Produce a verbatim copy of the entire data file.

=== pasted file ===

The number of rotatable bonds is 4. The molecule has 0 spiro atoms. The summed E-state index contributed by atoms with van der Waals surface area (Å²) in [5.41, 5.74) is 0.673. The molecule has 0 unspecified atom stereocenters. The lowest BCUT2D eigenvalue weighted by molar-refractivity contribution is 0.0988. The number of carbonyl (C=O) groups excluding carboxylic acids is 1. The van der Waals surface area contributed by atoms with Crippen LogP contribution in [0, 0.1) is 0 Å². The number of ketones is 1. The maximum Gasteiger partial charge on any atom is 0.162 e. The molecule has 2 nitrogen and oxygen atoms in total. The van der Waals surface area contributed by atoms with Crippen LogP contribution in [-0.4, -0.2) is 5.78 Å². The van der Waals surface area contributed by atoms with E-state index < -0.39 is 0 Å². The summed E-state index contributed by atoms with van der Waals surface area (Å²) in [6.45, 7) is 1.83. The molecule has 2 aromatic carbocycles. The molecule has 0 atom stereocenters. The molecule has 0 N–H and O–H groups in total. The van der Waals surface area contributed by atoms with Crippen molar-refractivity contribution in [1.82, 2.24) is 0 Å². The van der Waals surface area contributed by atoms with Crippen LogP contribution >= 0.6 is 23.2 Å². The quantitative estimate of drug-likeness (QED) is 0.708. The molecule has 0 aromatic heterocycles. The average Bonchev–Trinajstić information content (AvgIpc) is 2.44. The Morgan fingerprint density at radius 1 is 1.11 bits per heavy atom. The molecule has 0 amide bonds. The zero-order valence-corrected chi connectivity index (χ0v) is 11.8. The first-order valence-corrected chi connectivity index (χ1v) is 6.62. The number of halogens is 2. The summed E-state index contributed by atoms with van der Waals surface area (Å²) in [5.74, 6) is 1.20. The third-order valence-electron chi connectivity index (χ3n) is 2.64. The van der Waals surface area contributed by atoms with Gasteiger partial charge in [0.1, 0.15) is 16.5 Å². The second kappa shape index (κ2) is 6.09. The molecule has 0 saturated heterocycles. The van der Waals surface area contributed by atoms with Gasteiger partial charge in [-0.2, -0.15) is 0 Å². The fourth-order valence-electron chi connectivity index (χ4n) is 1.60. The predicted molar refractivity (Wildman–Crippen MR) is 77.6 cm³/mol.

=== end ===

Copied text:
The number of rotatable bonds is 4. The molecule has 0 spiro atoms. The summed E-state index contributed by atoms with van der Waals surface area (Å²) in [5.41, 5.74) is 0.673. The molecule has 0 unspecified atom stereocenters. The lowest BCUT2D eigenvalue weighted by molar-refractivity contribution is 0.0988. The number of carbonyl (C=O) groups excluding carboxylic acids is 1. The van der Waals surface area contributed by atoms with Crippen LogP contribution in [0, 0.1) is 0 Å². The number of ketones is 1. The maximum Gasteiger partial charge on any atom is 0.162 e. The molecule has 2 nitrogen and oxygen atoms in total. The van der Waals surface area contributed by atoms with Crippen LogP contribution in [-0.4, -0.2) is 5.78 Å². The van der Waals surface area contributed by atoms with E-state index < -0.39 is 0 Å². The summed E-state index contributed by atoms with van der Waals surface area (Å²) in [6.45, 7) is 1.83. The molecule has 2 aromatic carbocycles. The molecule has 0 atom stereocenters. The molecule has 0 N–H and O–H groups in total. The van der Waals surface area contributed by atoms with Crippen molar-refractivity contribution in [1.82, 2.24) is 0 Å². The van der Waals surface area contributed by atoms with Crippen LogP contribution >= 0.6 is 23.2 Å². The quantitative estimate of drug-likeness (QED) is 0.708. The molecule has 0 aromatic heterocycles. The average Bonchev–Trinajstić information content (AvgIpc) is 2.44. The Morgan fingerprint density at radius 1 is 1.11 bits per heavy atom. The molecule has 0 amide bonds. The zero-order valence-corrected chi connectivity index (χ0v) is 11.8. The first-order valence-corrected chi connectivity index (χ1v) is 6.62. The number of halogens is 2. The summed E-state index contributed by atoms with van der Waals surface area (Å²) in [5.74, 6) is 1.20. The third-order valence-electron chi connectivity index (χ3n) is 2.64. The van der Waals surface area contributed by atoms with Gasteiger partial charge in [0.1, 0.15) is 16.5 Å². The second kappa shape index (κ2) is 6.09. The molecule has 0 saturated heterocycles. The van der Waals surface area contributed by atoms with Gasteiger partial charge in [-0.2, -0.15) is 0 Å². The fourth-order valence-electron chi connectivity index (χ4n) is 1.60. The predicted molar refractivity (Wildman–Crippen MR) is 77.6 cm³/mol.